Getting closer to someone you sort-of know could also work wonders. "Look at what you do with your life and see if maybe there is potential to make friends there," suggests Lucy Atcheson, a counselling psychologist who also treats relationship issues. It’s probably not the most natural of things to start a conversation at the gym, but it might be more realistic to talk to someone you regularly see at class or on the bike next to you, and certainly easier than breaking the ice with a total stranger. "There are also the obvious things people always talk about, like joining a book club or something like that, which I think is a really good idea, but if people are pushed with time, striking up conversations with people they’re crossing paths a little bit already [can be a great idea]," Atcheson says.
With social media, she warns, people make less time for face-to-face friendships, and that can amplify feelings of loneliness. But if virtual interactions are no replacement for IRL contacts, the internet is still an amazing place to find someone who’s into the same obscure band as you or knows exactly what art show you might want to check out at the weekend.
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"When I was at uni I wanted to get involved in music and in politics as well, and no one wanted to do those things," says Stephanie Phillips, a 29-year-old freelance writer and musician from London. "I was writing a music blog at the time and I saw a callout to help organising a festival." Stephanie not only went on to volunteer for the event but through the organising community was able to meet the people she would start her first band with and go on into the punk DIY scene. "It’s been rolling on since then," she says.
As she puts it, it’s all about finding a way in: "Organising a festival was really good for me because I got to meet a lot of new people and I had to talk to people a lot. I was shy when I was younger, and it gave me something solid to do and an easy way to find out more and go to more gigs and kind of see more people, really."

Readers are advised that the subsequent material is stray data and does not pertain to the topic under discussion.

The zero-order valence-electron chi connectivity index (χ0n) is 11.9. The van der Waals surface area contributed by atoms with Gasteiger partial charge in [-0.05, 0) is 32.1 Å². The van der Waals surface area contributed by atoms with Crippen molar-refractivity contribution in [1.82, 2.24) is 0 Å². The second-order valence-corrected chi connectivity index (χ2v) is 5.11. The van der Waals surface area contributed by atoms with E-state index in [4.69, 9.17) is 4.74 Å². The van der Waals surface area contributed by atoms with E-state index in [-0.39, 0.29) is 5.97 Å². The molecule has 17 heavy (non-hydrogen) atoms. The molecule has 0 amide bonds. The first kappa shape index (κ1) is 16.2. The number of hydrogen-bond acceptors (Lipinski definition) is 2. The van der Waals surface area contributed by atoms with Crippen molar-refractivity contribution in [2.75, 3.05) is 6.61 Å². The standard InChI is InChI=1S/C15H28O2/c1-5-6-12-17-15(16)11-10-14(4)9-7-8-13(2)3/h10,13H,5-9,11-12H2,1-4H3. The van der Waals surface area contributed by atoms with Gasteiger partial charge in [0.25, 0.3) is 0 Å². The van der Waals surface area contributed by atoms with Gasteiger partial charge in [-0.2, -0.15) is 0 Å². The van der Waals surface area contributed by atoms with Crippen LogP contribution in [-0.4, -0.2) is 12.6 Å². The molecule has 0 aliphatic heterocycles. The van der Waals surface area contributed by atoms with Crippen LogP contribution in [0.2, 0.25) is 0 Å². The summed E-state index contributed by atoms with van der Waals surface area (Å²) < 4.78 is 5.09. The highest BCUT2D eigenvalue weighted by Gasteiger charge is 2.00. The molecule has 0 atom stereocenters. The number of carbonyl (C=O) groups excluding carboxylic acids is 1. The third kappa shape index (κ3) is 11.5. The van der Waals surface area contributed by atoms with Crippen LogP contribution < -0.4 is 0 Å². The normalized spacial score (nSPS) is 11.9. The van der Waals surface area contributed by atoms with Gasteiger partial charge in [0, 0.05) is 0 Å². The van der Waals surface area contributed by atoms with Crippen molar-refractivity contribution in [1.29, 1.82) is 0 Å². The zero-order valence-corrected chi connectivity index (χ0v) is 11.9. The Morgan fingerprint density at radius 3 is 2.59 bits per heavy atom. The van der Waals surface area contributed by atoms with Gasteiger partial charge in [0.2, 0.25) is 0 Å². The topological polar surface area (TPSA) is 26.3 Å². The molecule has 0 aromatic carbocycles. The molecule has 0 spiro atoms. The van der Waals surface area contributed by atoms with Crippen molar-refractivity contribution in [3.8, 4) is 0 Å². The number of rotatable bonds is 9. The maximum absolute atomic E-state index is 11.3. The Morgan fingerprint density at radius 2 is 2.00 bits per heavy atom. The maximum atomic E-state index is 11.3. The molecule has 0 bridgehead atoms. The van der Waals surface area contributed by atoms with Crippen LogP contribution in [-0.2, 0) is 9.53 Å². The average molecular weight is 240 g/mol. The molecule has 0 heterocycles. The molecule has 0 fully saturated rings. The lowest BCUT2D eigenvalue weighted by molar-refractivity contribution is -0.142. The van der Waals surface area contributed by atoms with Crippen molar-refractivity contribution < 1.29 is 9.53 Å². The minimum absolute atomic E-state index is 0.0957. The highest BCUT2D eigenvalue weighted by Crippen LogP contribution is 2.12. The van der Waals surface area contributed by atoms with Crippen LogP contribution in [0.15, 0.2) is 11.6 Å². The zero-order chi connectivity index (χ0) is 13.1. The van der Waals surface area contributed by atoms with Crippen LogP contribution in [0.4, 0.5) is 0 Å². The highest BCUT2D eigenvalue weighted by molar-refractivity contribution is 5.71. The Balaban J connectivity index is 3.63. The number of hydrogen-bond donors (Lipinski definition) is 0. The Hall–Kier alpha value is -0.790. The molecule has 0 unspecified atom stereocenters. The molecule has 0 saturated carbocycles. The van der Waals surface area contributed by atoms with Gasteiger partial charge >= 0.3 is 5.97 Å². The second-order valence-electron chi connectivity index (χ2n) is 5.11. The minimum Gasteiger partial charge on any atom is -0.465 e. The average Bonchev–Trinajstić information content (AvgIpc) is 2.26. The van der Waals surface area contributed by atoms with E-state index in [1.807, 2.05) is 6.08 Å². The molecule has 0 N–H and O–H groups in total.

Not all friendships are for life, but all connections can be meaningful, as long as everyone involved is happy, validated and appreciated.

Taking part in a practical project, like planning an event, where there are tasks and deadlines to focus on, may also help to overcome fear of rejection, which often becomes a self-fulfilling prophecy, as Atcheson reveals: "People judge somebody else negatively before they can be judged negatively, so they almost expect rejection and that’s why they want to reject the other person." The key would be to foster a more positive mindset and challenge any catastrophic assumption: "Rejection isn't inevitable, and actually we could make a connection and it could be nice and it could be fun."
Obviously, not everyone we meet is going to become our best friend, but they might enjoy going for walks, visiting art galleries or going to the theatre just as much as you do. "Try and say, 'I’m going to look for something we can connect over' rather than assume that we are not going to connect," Atcheson advises.
It’s all about layers, spaces and contexts. Not all friendships are for life, but all connections can be meaningful, as long as everyone involved is happy, validated and appreciated. Do not pressure yourself too much, as Atcheson says: "Sometimes [there is] a mutual drift, and that’s part of life. We don’t always have to make friends that we know we can sustain forever all the time; rejection isn’t always rejection, it can just be a different state and a different chapter."